Evan captured this video clip right before the send:

video

Thursday, June 12, 2008

Wanted: Used and annotated copy of Roof Crack Climbing for Dummies

There are many good things about rainy spells in Squamish: your skin never needs moisturizer, you don't have to work if you are a climbing guide and you have multipitch work booked, you have lots of time to fester on the couch and bicker with your spouse, and most of all, you don't have to deal with redpoint jitters if your project du jour happens to be a crack climb. I really missed the west coast drizzle when I lived in Utah... day after day of sun just seemed so tiring, so monotonous. But right about now I could really use a bit of sun on my face, hands cradled in some warm granite goodness.
At least rainforests are really, really pretty

The rainy spell began 2 weeks ago on a high note. I had projects at Cheakamus Canyon, one of the few crags in Squamish that stays dry in the rain, so part of me was a bit excited when the rain began; it was time to work on my sport climbing! I also thought it was great when I dispatched a few of my sport projects only a few days into the rainy spell... I was feeling stronger than I thought! As luck would have it all of my guiding work was instructional, so I still got to earn cash while biding my time setting up mock leads, mock multipitches and lecturing on the importance of finding that perfect zone between over and under cammed protection.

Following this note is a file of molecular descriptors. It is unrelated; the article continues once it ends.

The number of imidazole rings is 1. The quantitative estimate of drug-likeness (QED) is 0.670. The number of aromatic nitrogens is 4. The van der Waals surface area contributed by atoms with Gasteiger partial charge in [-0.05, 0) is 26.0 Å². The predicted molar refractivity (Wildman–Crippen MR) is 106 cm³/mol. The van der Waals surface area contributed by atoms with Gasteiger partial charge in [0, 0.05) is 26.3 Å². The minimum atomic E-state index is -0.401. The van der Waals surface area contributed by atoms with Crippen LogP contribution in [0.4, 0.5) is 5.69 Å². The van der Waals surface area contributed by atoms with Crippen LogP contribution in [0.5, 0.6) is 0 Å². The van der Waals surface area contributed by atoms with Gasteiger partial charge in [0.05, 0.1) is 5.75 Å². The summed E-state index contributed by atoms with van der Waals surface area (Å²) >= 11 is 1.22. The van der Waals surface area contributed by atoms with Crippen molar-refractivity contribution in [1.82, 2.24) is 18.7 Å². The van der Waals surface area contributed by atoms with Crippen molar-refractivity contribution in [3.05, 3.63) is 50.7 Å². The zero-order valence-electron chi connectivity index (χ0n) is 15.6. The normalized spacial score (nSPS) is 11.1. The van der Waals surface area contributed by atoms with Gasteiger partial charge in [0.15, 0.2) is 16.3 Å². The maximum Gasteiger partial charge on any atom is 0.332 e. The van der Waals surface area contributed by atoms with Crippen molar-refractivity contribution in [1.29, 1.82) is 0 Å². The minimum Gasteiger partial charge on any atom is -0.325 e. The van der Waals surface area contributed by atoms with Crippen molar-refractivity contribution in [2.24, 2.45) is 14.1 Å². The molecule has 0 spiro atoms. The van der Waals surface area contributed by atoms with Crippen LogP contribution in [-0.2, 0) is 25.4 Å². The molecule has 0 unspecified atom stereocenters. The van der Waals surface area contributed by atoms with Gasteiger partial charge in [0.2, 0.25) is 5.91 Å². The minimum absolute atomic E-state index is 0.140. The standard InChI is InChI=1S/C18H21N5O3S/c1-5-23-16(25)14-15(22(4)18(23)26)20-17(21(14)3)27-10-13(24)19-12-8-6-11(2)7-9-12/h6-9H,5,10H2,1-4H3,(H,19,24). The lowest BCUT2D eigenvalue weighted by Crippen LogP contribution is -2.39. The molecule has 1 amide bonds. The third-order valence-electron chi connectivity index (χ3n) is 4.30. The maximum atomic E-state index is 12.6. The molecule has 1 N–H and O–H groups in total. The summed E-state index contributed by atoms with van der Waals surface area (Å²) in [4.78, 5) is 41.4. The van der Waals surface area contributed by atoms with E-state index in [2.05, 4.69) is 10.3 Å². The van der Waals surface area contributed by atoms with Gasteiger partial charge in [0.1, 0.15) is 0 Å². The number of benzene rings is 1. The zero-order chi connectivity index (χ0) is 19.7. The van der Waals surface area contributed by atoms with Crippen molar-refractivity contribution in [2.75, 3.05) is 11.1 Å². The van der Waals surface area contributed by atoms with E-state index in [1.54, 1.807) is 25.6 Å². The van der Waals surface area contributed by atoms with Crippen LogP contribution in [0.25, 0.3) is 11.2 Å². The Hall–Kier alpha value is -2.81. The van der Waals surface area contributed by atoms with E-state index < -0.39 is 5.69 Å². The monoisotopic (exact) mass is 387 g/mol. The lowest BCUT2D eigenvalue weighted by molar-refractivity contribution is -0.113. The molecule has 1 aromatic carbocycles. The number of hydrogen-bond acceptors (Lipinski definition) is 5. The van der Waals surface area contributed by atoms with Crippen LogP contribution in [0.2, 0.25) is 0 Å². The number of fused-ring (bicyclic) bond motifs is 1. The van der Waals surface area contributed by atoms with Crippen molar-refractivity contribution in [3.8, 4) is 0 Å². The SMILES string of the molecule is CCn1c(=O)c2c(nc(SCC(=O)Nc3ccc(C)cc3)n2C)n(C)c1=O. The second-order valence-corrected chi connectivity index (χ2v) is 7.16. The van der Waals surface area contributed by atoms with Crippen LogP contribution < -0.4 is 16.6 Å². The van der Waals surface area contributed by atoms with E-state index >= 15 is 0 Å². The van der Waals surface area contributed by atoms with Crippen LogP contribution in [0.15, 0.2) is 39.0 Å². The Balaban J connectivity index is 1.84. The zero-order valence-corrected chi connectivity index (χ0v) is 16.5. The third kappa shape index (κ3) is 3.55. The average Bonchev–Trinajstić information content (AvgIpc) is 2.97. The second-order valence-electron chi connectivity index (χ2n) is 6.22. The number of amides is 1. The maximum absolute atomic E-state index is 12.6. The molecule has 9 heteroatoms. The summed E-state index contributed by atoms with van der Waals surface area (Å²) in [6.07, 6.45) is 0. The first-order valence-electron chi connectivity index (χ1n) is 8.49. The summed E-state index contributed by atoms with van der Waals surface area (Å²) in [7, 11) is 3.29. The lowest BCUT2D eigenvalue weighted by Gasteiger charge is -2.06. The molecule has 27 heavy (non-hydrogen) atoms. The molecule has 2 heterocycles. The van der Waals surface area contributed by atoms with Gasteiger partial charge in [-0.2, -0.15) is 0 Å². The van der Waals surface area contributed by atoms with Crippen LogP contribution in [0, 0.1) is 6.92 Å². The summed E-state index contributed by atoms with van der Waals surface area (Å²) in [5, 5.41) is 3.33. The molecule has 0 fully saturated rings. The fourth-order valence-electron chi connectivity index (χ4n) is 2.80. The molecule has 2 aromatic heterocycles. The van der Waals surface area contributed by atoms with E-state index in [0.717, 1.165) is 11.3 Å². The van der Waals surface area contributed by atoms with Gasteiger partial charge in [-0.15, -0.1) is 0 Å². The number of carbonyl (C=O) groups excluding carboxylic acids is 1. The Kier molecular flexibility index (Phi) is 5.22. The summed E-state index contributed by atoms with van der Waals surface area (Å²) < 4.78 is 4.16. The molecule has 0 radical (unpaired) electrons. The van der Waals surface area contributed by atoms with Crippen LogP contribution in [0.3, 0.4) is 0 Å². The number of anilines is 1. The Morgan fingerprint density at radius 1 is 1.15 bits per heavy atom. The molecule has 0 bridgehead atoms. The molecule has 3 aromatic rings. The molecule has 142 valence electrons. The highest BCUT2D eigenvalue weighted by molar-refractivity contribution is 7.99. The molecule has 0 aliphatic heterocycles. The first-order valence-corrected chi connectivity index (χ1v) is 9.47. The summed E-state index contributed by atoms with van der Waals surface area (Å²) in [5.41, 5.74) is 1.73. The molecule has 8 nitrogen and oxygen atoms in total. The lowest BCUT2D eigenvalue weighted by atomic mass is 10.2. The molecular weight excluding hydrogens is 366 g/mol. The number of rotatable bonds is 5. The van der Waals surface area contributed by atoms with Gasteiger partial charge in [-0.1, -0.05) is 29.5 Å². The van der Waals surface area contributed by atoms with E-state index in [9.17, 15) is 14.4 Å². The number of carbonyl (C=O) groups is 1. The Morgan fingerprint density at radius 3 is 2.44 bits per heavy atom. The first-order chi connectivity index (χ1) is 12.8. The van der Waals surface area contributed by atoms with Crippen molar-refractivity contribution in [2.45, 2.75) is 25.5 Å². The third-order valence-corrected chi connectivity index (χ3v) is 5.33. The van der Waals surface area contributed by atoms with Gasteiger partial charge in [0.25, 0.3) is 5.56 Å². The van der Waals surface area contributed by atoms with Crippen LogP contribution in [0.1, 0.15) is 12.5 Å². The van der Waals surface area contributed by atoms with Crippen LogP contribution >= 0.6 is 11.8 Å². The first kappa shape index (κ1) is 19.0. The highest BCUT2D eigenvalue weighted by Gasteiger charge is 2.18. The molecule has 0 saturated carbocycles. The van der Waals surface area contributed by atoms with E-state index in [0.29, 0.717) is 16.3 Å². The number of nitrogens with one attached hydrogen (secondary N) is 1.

My first day off in a week arrived and the forecast was looking good... I was psyched! I hiked up to my current flame, a flaring finger crack located high above highway 99 just south of Squamish. I knew it was likely seeping, but I couldn't climb anywhere else without at least checking. Unfortunately my wise friend Jeremy Blumel was right, it would have been possible to fill a water bottle, albeit slowly, from the drips issuing from the crux of the route. Damn!